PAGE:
There was no mistaking his father's voice - tough as his wiry physique, tinged with his keen sense of humor. When Dr. Gordon Hunter had worked as a field surgeon in Vietnam - Captain Hunter, then - his mobile operating room had no doubt born a startling resemblance to the one in M*A*S*H. His father, in his late sixties now, was the best man Elliot knew, a belief he had made official when he'd asked his old man to stand up for him when he and Dr. Katherine Remson were married last year.
"The vacation was great," Elliot replied. "Thanks. I did some snorkeling."
He knew that his father would translate his words to mean that he had successfully and secretly entered Cyprus at Famagusta, where he represented the Noble Men in negotiations between Greece and Tamir.
"Was it pleasant?" his father asked.
"Only slightly," Elliot said.
"Ah, well." It was one of the few times the young surgeon detected weariness and worry in the elder doctor's voice. "I wanted to let you know I just put your sister on a plane to visit our old friend."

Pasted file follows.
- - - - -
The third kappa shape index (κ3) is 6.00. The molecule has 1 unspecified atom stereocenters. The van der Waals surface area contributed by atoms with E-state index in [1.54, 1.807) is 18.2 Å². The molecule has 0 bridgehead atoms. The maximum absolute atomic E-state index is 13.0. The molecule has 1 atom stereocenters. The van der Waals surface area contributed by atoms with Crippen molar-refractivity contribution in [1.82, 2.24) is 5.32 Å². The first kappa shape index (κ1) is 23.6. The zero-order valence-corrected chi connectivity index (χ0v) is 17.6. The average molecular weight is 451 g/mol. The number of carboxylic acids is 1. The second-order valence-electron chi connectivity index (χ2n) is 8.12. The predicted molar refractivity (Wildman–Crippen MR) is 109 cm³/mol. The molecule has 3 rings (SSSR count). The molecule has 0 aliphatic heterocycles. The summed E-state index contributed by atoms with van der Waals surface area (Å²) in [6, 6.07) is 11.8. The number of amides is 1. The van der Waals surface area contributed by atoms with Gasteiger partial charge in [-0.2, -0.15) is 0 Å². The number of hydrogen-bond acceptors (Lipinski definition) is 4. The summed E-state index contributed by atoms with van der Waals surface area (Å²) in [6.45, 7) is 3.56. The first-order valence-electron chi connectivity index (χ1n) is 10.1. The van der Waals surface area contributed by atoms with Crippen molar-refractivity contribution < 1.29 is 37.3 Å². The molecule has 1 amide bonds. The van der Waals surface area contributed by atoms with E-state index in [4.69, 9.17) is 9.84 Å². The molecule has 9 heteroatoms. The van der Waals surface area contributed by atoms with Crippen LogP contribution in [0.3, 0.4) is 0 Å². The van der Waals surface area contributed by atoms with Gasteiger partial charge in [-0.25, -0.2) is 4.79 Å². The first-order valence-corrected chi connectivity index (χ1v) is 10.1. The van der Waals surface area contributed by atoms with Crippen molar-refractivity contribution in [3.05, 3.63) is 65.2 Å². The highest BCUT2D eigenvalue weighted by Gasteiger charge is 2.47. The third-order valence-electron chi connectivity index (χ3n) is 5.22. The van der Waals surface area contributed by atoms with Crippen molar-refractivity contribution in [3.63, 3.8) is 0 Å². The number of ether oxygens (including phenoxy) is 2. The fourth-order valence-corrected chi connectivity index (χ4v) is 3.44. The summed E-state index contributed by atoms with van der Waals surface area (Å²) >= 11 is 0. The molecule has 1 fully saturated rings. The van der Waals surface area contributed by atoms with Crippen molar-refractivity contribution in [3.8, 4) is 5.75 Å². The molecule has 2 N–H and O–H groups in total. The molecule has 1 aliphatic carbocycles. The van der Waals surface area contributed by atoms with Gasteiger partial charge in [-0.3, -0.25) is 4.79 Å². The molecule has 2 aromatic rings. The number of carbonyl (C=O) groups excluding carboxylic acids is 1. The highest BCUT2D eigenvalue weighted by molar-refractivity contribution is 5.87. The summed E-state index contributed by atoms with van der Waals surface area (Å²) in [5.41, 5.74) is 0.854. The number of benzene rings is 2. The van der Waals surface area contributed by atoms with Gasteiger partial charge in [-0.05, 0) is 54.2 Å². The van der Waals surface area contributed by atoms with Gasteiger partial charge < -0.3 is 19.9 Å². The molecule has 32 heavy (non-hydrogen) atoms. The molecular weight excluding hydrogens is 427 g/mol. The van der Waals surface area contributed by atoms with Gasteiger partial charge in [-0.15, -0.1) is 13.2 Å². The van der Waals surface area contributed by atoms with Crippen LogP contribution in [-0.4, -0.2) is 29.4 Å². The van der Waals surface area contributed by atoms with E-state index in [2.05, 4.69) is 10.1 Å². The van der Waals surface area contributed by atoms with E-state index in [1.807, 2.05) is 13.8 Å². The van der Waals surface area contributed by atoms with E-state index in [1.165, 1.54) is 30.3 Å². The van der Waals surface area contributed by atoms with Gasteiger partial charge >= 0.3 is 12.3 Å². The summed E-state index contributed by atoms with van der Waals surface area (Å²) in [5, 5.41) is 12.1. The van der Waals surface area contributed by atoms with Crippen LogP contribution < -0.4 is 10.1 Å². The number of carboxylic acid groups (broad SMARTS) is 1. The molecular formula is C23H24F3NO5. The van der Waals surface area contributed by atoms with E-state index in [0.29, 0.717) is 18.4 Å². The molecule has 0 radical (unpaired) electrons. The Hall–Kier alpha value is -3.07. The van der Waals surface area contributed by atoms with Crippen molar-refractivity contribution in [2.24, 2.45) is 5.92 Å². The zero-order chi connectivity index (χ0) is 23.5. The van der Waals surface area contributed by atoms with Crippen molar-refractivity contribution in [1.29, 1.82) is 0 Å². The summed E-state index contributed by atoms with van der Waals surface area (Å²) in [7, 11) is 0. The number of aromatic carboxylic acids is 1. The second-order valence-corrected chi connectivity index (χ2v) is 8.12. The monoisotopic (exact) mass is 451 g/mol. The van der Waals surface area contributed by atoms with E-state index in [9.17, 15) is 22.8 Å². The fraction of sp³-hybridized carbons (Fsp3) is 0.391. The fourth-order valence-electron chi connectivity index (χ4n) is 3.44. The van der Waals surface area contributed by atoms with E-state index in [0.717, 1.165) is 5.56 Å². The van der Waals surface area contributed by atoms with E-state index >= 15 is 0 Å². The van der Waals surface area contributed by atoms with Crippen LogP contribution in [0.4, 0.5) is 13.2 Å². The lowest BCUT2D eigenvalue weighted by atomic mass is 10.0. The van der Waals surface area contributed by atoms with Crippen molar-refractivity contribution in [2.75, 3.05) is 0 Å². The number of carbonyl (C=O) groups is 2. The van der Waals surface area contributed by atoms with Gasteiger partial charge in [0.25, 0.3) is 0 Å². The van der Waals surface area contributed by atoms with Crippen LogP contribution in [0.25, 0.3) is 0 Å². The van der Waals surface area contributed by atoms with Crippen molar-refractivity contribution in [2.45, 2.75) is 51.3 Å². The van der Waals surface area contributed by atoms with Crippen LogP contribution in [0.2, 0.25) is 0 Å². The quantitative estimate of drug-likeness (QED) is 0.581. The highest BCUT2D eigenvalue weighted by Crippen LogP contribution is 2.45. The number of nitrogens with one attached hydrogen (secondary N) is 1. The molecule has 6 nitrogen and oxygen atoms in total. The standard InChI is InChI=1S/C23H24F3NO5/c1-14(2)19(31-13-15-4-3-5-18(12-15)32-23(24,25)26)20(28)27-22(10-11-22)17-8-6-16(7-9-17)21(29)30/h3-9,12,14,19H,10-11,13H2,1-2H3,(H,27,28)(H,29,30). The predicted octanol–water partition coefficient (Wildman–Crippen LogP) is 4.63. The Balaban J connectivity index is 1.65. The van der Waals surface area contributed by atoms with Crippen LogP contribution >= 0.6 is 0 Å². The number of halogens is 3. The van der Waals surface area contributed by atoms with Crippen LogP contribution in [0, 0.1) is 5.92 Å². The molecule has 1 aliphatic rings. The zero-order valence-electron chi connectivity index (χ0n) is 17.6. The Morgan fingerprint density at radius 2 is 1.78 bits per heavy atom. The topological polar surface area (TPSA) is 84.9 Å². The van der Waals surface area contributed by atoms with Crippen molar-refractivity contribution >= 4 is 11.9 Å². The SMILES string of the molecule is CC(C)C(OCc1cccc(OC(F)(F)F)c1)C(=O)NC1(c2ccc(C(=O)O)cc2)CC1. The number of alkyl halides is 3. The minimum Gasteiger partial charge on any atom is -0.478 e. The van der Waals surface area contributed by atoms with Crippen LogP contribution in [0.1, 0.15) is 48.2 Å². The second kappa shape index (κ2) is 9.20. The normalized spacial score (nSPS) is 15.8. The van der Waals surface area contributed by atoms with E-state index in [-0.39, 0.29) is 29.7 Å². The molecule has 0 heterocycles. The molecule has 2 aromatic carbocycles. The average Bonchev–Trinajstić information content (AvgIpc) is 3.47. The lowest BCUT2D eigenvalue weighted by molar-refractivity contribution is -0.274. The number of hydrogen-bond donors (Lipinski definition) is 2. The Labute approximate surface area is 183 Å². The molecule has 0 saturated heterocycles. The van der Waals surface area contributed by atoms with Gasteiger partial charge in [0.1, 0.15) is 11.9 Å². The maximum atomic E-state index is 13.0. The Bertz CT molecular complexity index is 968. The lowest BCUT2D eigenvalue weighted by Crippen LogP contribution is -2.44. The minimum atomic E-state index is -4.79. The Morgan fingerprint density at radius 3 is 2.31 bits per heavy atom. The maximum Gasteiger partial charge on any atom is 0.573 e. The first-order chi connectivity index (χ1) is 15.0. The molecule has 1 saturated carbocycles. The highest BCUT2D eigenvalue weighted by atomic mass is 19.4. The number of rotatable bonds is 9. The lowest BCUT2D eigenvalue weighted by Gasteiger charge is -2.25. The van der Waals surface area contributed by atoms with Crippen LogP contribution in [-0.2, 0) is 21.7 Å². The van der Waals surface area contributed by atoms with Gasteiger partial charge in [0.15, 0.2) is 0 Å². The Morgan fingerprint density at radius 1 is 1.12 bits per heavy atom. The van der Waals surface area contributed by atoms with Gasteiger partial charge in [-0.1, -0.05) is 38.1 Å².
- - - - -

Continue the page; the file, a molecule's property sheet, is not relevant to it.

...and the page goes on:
Elliot sat straight up in bed. "You what?" Our old friend was the commonly used code name for King Marcus of Montebello. Why the hell was Dad sending Sarah to Montebello?
"Marc has a young friend in need of her expertise," his father said, abandoning the standard, veiled communication, which wasn't like him at all, even in light of the secure phone.
Now Elliot was fully alert. Worried, too. He swung his legs over the side of the bed as he spoke. "They have child psychologists in San Sebastian, Dad. Why send Sarah halfway across the planet? What's up?"